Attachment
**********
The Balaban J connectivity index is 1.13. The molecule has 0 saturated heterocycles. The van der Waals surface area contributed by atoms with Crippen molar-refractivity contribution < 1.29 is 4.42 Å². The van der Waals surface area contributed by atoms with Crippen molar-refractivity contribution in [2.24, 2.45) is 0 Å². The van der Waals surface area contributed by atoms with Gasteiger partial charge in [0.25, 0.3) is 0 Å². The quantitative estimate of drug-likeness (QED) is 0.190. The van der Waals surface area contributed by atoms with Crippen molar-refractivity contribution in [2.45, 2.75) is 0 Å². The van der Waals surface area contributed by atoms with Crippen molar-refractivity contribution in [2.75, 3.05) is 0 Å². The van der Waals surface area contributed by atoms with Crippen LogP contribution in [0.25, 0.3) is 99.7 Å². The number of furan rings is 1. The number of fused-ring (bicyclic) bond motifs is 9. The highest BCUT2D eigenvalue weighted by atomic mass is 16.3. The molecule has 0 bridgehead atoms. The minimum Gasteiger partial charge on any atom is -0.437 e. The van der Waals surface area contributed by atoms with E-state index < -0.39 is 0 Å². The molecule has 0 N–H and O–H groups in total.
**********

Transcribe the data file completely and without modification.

The Balaban J connectivity index is 1.13. The molecule has 0 saturated heterocycles. The van der Waals surface area contributed by atoms with Crippen molar-refractivity contribution < 1.29 is 4.42 Å². The van der Waals surface area contributed by atoms with Crippen molar-refractivity contribution in [2.24, 2.45) is 0 Å². The van der Waals surface area contributed by atoms with Gasteiger partial charge in [0.25, 0.3) is 0 Å². The quantitative estimate of drug-likeness (QED) is 0.190. The van der Waals surface area contributed by atoms with Crippen molar-refractivity contribution in [2.45, 2.75) is 0 Å². The van der Waals surface area contributed by atoms with Crippen molar-refractivity contribution in [2.75, 3.05) is 0 Å². The van der Waals surface area contributed by atoms with Crippen LogP contribution in [0.25, 0.3) is 99.7 Å². The number of furan rings is 1. The number of fused-ring (bicyclic) bond motifs is 9. The highest BCUT2D eigenvalue weighted by atomic mass is 16.3. The molecule has 0 bridgehead atoms. The minimum Gasteiger partial charge on any atom is -0.437 e. The van der Waals surface area contributed by atoms with E-state index < -0.39 is 0 Å². The molecule has 0 N–H and O–H groups in total.